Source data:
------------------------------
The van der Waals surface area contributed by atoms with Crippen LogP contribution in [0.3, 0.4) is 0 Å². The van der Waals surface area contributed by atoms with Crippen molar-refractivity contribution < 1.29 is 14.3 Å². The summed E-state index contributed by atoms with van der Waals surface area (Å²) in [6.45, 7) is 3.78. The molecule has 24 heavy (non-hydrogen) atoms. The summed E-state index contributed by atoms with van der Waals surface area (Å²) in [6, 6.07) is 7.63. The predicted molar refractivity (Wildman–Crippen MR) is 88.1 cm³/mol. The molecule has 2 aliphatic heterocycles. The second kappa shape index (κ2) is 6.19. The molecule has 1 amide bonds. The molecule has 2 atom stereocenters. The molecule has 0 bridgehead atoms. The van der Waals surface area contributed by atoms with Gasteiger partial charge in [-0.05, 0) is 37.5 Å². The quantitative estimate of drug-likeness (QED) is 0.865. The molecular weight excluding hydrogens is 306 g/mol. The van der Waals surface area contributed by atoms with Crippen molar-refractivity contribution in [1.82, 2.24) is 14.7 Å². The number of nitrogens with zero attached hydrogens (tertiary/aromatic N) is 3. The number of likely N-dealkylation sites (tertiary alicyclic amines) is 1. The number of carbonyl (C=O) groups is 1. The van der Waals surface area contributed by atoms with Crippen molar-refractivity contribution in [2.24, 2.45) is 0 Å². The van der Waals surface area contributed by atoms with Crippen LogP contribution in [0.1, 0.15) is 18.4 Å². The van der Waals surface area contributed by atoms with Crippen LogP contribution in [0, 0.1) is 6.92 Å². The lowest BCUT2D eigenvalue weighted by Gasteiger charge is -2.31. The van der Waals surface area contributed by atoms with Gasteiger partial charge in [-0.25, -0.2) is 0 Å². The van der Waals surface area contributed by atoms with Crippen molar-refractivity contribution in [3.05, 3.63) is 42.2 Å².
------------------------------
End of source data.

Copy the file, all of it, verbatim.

The van der Waals surface area contributed by atoms with Crippen LogP contribution in [0.3, 0.4) is 0 Å². The van der Waals surface area contributed by atoms with Crippen molar-refractivity contribution < 1.29 is 14.3 Å². The summed E-state index contributed by atoms with van der Waals surface area (Å²) in [6.45, 7) is 3.78. The molecule has 24 heavy (non-hydrogen) atoms. The summed E-state index contributed by atoms with van der Waals surface area (Å²) in [6, 6.07) is 7.63. The predicted molar refractivity (Wildman–Crippen MR) is 88.1 cm³/mol. The molecule has 2 aliphatic heterocycles. The second kappa shape index (κ2) is 6.19. The molecule has 1 amide bonds. The molecule has 2 atom stereocenters. The molecule has 0 bridgehead atoms. The van der Waals surface area contributed by atoms with Gasteiger partial charge in [-0.05, 0) is 37.5 Å². The quantitative estimate of drug-likeness (QED) is 0.865. The molecular weight excluding hydrogens is 306 g/mol. The van der Waals surface area contributed by atoms with Crippen molar-refractivity contribution in [1.82, 2.24) is 14.7 Å². The number of nitrogens with zero attached hydrogens (tertiary/aromatic N) is 3. The number of likely N-dealkylation sites (tertiary alicyclic amines) is 1. The number of carbonyl (C=O) groups is 1. The van der Waals surface area contributed by atoms with Crippen molar-refractivity contribution in [2.24, 2.45) is 0 Å². The van der Waals surface area contributed by atoms with Crippen LogP contribution in [0.1, 0.15) is 18.4 Å². The van der Waals surface area contributed by atoms with Crippen LogP contribution in [0, 0.1) is 6.92 Å². The lowest BCUT2D eigenvalue weighted by Gasteiger charge is -2.31. The van der Waals surface area contributed by atoms with Gasteiger partial charge in [-0.25, -0.2) is 0 Å². The van der Waals surface area contributed by atoms with Crippen molar-refractivity contribution in [3.05, 3.63) is 42.2 Å².